New Texas Law Removes Barrier to Clinical Trials:

 Insurance Coverage of Routine Health Services Now Required for Covered Patients Enrolled in Clinical Trials

September 1, 2009 (Austin, TX)   Effective September 1, 2009, Texas joins 27 states that  require  health benefit plans to cover routine costs for patients enrolled in clinical trials such as those for  cancer and other life threatening diseases. Routine costs are medically necessary health services, such as doctor visits, hospital stays, tests, and x-rays-- care that patients with health insurance coverage would receive as a covered benefit even if they were not in a clinical trial.  The 81st Texas Legislature passed Senate Bill 39, and Governor Perry signed the bill on June 19, 2009.

Clinical trials are an essential element in the development of new, life saving therapies for patients with cancer and other life-threatening diseases.  The success of clinical trials depends on the willingness of patients to participate.  Prior to the passage of this legislation, many Texans considering enrollment in a clinical trial may have chosen not to do so due to concerns about losing insurance coverage. 

With the passage of this new law, a significant barrier to Texans considering clinical trials as a treatment option is removed. Low participation rates in clinical trials prolong the drug development process, and can delay public access to potentially effective new treatments. Low participation rates also make it harder for researchers to answer important questions about comparing existing treatments with new treatments.   Cancer clinical trials enrollment is generally low overall, only around three percent of adults participate. Minorities, the elderly and underserved communities, especially African Americans and Latinos and those living in rural areas are particularly under-represented in clinical trials.

 Armin Weinberg, PhD, Director of  The Chronic Disease Prevention and Control Research Center  at Baylor College of  Medicine in Houston and co-founder of Intercultural Cancer Council recently completed a four-year (2005-2009) research program to address problems and solutions related to improving participation of minority and underserved patients in clinical trials. The “Eliminating Disparities in Clinical Trials (EDICT) Project” demonstrates that increasing awareness of and access to clinical trials requires a systematic approach. Patients need more and better communication to understand the risks and the benefits of trials to make informed decisions about their option to participate.  There is no silver bullet –only by promoting change and addressing barriers at the community, organizational, local, state and national levels will we see significant increases in clinical trial enrollment.”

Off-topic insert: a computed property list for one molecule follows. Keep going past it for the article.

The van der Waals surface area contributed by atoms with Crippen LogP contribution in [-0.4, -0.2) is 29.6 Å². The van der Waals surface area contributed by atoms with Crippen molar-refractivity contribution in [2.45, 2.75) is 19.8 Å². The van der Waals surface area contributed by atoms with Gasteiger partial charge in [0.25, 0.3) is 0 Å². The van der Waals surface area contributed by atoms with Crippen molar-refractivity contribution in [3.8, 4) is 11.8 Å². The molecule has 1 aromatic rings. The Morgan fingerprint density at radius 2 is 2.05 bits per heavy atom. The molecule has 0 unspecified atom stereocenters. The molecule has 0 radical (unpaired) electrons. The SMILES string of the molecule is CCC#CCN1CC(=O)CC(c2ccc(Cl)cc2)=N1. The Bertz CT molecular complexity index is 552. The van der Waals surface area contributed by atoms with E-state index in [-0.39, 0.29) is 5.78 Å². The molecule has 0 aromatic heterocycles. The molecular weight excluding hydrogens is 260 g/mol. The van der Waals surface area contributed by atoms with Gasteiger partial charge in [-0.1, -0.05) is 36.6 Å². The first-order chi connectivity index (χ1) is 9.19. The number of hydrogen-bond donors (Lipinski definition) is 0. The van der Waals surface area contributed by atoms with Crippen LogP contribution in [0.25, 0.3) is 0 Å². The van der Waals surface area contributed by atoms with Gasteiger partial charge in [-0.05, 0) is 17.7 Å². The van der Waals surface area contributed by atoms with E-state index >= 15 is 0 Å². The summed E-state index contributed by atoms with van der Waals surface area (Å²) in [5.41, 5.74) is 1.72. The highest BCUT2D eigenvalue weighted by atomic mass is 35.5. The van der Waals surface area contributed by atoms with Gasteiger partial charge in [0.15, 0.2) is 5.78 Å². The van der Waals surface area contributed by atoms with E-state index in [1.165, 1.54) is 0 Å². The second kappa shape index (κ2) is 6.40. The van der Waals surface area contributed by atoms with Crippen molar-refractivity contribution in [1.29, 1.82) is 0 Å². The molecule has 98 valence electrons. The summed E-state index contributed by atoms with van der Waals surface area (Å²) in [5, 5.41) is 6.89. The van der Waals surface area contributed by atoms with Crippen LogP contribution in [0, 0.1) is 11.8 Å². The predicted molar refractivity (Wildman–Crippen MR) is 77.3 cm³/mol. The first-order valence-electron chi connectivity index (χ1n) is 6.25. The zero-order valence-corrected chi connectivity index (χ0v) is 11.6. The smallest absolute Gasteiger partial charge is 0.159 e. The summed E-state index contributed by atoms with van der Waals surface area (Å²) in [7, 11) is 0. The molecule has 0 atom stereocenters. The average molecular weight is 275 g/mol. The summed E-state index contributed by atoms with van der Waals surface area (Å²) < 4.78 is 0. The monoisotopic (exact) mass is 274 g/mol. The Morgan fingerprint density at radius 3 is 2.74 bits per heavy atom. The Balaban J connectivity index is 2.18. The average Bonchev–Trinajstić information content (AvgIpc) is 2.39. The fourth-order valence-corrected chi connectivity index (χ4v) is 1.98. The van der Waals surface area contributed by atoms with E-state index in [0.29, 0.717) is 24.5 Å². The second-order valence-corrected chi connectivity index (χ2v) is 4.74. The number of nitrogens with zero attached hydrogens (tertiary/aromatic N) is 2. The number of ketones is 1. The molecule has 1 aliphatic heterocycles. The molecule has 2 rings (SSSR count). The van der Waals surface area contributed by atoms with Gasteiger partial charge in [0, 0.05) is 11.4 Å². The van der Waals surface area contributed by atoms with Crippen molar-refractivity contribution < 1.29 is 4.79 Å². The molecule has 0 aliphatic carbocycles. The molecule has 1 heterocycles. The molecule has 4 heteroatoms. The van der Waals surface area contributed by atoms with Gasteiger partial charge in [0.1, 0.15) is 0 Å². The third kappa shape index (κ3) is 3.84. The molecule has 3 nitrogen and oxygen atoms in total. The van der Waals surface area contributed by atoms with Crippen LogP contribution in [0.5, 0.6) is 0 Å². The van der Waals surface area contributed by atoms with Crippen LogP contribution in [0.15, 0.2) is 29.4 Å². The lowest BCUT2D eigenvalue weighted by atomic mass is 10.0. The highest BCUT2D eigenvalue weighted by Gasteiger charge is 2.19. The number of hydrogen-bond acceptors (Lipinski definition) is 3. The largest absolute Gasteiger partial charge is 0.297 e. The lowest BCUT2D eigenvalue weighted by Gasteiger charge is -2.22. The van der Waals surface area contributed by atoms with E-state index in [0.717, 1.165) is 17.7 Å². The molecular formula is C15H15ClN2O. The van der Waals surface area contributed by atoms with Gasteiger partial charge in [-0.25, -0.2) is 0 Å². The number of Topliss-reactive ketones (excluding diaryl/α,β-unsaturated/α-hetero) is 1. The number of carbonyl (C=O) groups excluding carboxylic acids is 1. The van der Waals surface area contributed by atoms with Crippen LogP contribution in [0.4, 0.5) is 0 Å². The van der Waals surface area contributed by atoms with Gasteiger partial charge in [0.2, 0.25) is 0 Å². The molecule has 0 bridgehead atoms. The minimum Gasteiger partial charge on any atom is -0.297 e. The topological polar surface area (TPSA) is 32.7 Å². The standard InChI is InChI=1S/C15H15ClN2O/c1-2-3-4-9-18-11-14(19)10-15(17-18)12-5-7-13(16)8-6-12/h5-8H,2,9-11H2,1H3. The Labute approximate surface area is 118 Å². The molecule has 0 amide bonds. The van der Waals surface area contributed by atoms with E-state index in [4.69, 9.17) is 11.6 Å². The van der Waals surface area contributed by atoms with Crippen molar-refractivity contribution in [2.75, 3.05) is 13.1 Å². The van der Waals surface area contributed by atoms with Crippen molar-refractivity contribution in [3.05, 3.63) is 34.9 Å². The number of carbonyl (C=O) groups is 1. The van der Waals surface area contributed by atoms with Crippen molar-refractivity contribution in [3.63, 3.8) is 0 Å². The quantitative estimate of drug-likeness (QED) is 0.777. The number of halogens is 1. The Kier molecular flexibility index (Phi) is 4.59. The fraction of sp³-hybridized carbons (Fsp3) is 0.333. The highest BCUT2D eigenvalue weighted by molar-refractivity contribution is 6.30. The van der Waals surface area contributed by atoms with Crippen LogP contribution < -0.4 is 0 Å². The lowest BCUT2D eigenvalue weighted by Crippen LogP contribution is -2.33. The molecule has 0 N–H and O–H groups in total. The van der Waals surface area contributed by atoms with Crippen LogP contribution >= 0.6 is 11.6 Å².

Tom Kowalski, CEO of the Texas Health and Bioscience Institute (THBI) and President of the Texas Life Science Foundation (TLSF), described the foundation’s plans to develop a Texas Clinical Trial Network designed to help patients learn about and enroll into trials. “Insurance coverage for routine care was a big barrier for many patients considering trials,” said Kowalski.  “Now, we need to continue work in Texas to address other patient barriers to trial participation like lack of awareness, mistrust of medical professionals, difficulty navigating the healthcare system, and geographic access.   We are developing the Texas Clinical Trial Network to provide both technology and clinical trial navigators to help increase access to and participation in trials, especially among underserved and minority patients.” 

Texas ranks first in the number of cancer clinical trials in the United States with 1,468 of 9808 open and accruing trials.  Texas follows California and New York as the state with the third largest number of clinical trials (2,013 out of 28,472 open trials) including trials for cancer and other diseases.  Continued growth of investments in research in Texas from state, federal and private sector sources – like those from the Texas Emerging Technology Fund and the Texas Cancer Prevention and Research Institute – will continue to increase the number of clinical trials opportunities for Texans. 



Deborah Vollmer Dahlke
Project Director, TX Clinical Trial Network
Texas Life Science Foundation


Clinical Trial process

About TLSF --Texas Life Science Foundation  (  is a 501(c)3 nonprofit foundation focused on promoting greater understanding of Texas’ bioscience community through the exploration of new approaches to technology and research.  Its programs include the Texas Clinical Trial Network, an innovative approach designed to  expand access, accelerate enrollment and provide education and increased communication about clinical trials in Texas.